Coronavirus update: Kids five to 11 cleared for Pfizer vaccine

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Researchers have found another existing drug that may treat COVID-19

Coronavirus (COVID-19) ‌tally‌ ‌as‌ ‌‌compiled‌‌ ‌by‌ ‌Johns‌ ‌Hopkins‌ ‌University.‌ ‌(Previous‌ ‌numbers‌ ‌in‌ ‌parentheses.)‌

Total‌ ‌U.S.‌ ‌confirmed‌ ‌cases:‌ 46,182,380 (46,099,376)‌

Total‌ ‌U.S.‌ ‌deaths:‌ 748,943 (747,296)

Total‌ ‌global‌ ‌cases:‌ 247,799,743 (247,286,553)

Total‌ ‌global‌ ‌deaths:‌ 5,017,977 (5,009,199)‌

CDC clears Pfizer vaccine for kids five to 11

Just hours after a committee advising the Centers for Disease Control and Prevention (CDC) recommended the Pfizer vaccine for children aged five to 11, CDC Director Dr. Rochelle Walensky gave agency approval. Shots for young children are being administered today.

The U.S. Food and Drug Administration (FDA) approved the vaccine for children last week, but it was left to the CDC to determine at what age children should receive it. Children 12 to 17 have been eligible for several months.

Walensky gave her approval within hours of receiving the advisory committee’s unanimous recommendation, making 28 million American children eligible to receive the vaccine. Millions of doses have already been shipped to states, doctors’ offices, and pharmacies.

Antidepressant may be effective COVID-19 treatment

A clinical trial using fluvoxamine, an antidepressant, found that the existing drug significantly reduces the chances of hospitalization and death in high-risk patients with COVID-19. The researchers determined that if the drug is taken right after diagnosis, it may prevent the immune overreaction, or “cytokine storm,” that’s often responsible for severe disease and death.

As many Americans refuse to be vaccinated against the coronavirus, therapeutic treatments take on added importance. The researchers say fluvoxamine is cheap, widely available, and has been shown to be safe, making it a potential weapon against the virus.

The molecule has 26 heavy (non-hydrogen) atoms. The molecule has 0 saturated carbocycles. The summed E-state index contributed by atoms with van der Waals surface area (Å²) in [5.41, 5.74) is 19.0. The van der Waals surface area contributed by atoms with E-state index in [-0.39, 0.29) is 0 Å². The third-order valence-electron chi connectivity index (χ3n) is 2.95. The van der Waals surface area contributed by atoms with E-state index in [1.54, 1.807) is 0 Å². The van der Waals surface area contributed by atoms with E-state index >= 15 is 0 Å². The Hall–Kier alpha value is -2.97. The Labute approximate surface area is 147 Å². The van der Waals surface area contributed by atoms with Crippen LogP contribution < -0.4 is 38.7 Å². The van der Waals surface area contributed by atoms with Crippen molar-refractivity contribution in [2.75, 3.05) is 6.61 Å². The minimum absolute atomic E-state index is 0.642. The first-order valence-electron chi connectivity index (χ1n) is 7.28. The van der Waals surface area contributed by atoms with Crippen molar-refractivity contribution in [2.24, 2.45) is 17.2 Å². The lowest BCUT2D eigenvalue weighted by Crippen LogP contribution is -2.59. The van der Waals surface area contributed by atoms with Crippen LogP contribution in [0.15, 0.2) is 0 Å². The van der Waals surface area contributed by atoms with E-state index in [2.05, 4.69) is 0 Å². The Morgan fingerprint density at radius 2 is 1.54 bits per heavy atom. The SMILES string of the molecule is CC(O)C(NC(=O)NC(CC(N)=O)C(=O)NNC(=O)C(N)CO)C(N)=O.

“Identifying inexpensive, widely available, and effective therapies against COVID-19 is therefore of great importance, and repurposing existing medications that are widely available and have well-understood safety profiles is of particular interest,” said Edward Mills, Ph.D., a health researcher at McMaster University in Ontario, Canada.

Poll shows differences in seniors’ attitudes about vaccinations

A new poll shows that a majority of people aged 50 and older have gotten COVID-19 vaccinations and flu shots, or plan to. But the survey from the National Poll on Healthy Aging found differences in opinion among older consumers.

The poll found that one in three older adults feel it is more important to get vaccinated against the flu this year than in years before the COVID-19 pandemic. But among that age group, Democrats were more likely to have been vaccinated than Republicans, and Black people were slightly more likely to be vaccinated than white people.

Health experts are concerned about the combined threat of flu and COVID-19 this winter and have stepped up efforts to encourage seniors to get both vaccinations. Flu season is just getting started, and COVID-19 activity in most of the country is still above the CDC’s high level, though the daily number of new cases is dropping in many states.

Around the nation

  • Missouri: Health officials in Missouri are celebrating a pandemic milestone. For the first time in several months, there are fewer than 200 COVID-19 patients being treated in intensive care units (ICU) across the state, putting ICU capacity at 23%. It hasn’t been that low since June 19.

  • Nevada: Cases of the virus have leveled off across the state, but the effects are still being felt, especially in Nevada’s public schools. NPR reports that the pandemic has made it difficult to fill jobs in Las Vegas schools, with some principals filling in as substitute teachers.

  • Montana: State health officials have released a report showing that the state’s Native American population appears to be more vulnerable to COVID-19. The report shows that Native American populations are not only more susceptible to COVID-19 than white Montanans, but the mortality rate among this group is also four times higher.

  • South Carolina: Gov. Henry McMaster has joined a federal lawsuit filed by several other states that aims to stop a COVID-19 vaccination requirement that will apply to state and local government workers, including public school teachers and staff. The suit claims that President Biden overstepped his authority when he issued a vaccination mandate.

  • Pennsylvania: As vaccination mandates draw opposition and resignations, Gov. Tom Wolf is taking a different approach. He’s offering five paid days off to state workers who get vaccinated before the end of the year. The state treasurer objected to the plan, citing its potential cost.

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